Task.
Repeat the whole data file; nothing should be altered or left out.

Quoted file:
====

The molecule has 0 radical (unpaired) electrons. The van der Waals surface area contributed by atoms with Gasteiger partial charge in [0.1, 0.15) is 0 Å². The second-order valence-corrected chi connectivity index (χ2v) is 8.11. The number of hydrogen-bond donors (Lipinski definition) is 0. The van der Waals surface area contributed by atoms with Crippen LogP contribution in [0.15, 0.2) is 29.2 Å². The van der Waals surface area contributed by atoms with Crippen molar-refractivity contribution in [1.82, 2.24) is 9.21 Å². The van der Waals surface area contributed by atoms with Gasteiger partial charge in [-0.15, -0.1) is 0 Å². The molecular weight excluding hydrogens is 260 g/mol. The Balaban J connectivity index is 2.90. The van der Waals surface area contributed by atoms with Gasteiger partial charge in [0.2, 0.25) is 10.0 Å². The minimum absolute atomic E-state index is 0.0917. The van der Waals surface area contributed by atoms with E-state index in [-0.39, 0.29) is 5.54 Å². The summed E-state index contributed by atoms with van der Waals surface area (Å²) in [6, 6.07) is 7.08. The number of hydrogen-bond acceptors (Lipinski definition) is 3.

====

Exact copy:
The molecule has 0 radical (unpaired) electrons. The van der Waals surface area contributed by atoms with Gasteiger partial charge in [0.1, 0.15) is 0 Å². The second-order valence-corrected chi connectivity index (χ2v) is 8.11. The number of hydrogen-bond donors (Lipinski definition) is 0. The van der Waals surface area contributed by atoms with Crippen LogP contribution in [0.15, 0.2) is 29.2 Å². The van der Waals surface area contributed by atoms with Crippen molar-refractivity contribution in [1.82, 2.24) is 9.21 Å². The van der Waals surface area contributed by atoms with Gasteiger partial charge in [-0.15, -0.1) is 0 Å². The molecular weight excluding hydrogens is 260 g/mol. The Balaban J connectivity index is 2.90. The van der Waals surface area contributed by atoms with Gasteiger partial charge in [0.2, 0.25) is 10.0 Å². The minimum absolute atomic E-state index is 0.0917. The van der Waals surface area contributed by atoms with E-state index in [-0.39, 0.29) is 5.54 Å². The summed E-state index contributed by atoms with van der Waals surface area (Å²) in [6, 6.07) is 7.08. The number of hydrogen-bond acceptors (Lipinski definition) is 3.